Yesterday morning on CNN, "Money Expert" Clark Howard recommended that home owners who are considering selling their home in the next five years investigate refinancing into a 5/1 adjustable rate mortgage. Why would he suggest such a "risky" product? Interest rates for adjustable rate mortgages are extremely low right now and if you're not going to have the home for more than 5 years, you could save a significant amount of money.
I will be using worse case adjustments for this post, assuming that the index (12 months LIBOR) has climbed incredible to where the the rates have hit the lifetime caps (ceiling) of 5% at the first adjustment and have remained their at each adjustment. The 12 months LIBOR is incredibly low right now and those who have ARMs setting at their first adjustment are probably in a good position.
These rates as of June 15, 2011 at 10:30 am based on 740 or higher credit scores and a loan to value of 80% or lower. NOTE: We do have several programs available if for Seattle area home owners who have diminished home equity. This scenario is based on a rate-term owner-occupied refinance and a loan amount of $327,500.
3.00% for a 5/1 ARM (fixed at 3.00% for 60 months) with a principal and interest (p&i) payment of $1,381. APR 3.285. The "caps" that limit how much this rate can adjust are 5/2/5 so the highest this rate can ever be is 8.00% (worse case scenario) and the lowest is the margin (2.25%).
- At 61 months, assuming worse case scenario, the rate would adjust to 8.000% with a p&i of $2248 and an approx. principal balance of $291,600.
- At 85 months, assuming worse case scenario, the rate would still be 8.000% with a p&i of $2248 and an approx. principal balance of $283,228.
3.375% for a 7/1 ARM (fixed at 3.375% for 84 months) with a p&i payment of $1,448. APR 3.417. The highest this rate could ever be with 5/2/5 caps is 8.375% at the 85th payment and the lowest is the margin of 2.25%.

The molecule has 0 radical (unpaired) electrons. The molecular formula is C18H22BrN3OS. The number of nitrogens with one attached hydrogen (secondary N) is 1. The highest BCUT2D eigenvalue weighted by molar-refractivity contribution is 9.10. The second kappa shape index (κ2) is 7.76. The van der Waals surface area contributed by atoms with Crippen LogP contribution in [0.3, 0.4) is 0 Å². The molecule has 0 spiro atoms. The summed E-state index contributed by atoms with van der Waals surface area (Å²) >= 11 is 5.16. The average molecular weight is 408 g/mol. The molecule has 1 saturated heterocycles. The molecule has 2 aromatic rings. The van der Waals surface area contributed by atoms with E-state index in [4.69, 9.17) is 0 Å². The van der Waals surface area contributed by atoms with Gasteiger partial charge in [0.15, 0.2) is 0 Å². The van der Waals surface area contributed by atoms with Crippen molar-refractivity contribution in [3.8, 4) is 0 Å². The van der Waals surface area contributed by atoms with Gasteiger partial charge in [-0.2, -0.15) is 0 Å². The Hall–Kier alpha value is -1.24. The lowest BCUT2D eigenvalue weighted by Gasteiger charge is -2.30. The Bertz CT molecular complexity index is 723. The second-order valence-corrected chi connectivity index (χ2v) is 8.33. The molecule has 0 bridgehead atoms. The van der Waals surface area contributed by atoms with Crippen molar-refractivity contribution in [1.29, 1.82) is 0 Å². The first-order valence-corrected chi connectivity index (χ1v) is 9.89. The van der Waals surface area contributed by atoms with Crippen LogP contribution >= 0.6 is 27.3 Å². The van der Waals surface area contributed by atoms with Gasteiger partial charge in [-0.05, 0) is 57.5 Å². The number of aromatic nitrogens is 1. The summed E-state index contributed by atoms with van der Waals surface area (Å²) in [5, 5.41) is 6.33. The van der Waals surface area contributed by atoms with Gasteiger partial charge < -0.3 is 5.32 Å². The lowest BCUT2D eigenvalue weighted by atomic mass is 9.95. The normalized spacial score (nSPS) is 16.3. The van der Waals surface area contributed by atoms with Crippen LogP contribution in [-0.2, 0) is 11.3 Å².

- At 61 months, the rate is still 3.375% with the same payment of $1448 and the balance is approx. $293,122.
- At 85 months, assuming worse case scenario, the rate would adjust to 8.375% with a p&i of $2270 and an estimated balance of $277,650.
4.500% for a 30 year fixed rate with a principal and interest payment of $1,659 for the entire term of the mortgage.
- At 61 months, the balance is approx. $298,500.
- At 85 months, the balance is approx. $285,000.
NOTE: the above rates are from June 2011 – if you would like a mortgage rate quote based on current pricing for your Washington home, click here.
What is crucial when selecting your mortgage is considering what your financial goals are. If you're not certain that you'll be selling your home in 5 years and you do not want to risk the adjustment that will take place in 61 months, you might want to consider the 7/1 ARM, which will "buy" you two more years of a fixed period for a slightly higher rate. If having an adjustable rate mortgage is going to keep you up worrying at nights, than a fixed product, like the 30 year or 15 year is probably a better option for you. If an adjustable rate mortgage is suitable for your financial scenario, the savings can really add up.
Personally, if you're considering an adjustable rate mortgage, I would recommend seriously considering the next longest term just to "buy" some wiggle room. I was honestly a little surprised that Clark Howard was pushing a 5/1 ARM when the 7/1 is currently just a little higher. Whatever choice is made, it belongs to the home owner and it is their responsibility to understand the risk, rewards and terms of what ever mortgage product they select.
If you have questions about mortgages for homes located anywhere in Washington, please contact me. By the way, if your mortgage originator is no longer in the business (many have found new careers with the higher standards now required), I'm happy to adopt your mortgage – no refinance or transaction is required - your mortgage does need to be on a home located in Washington.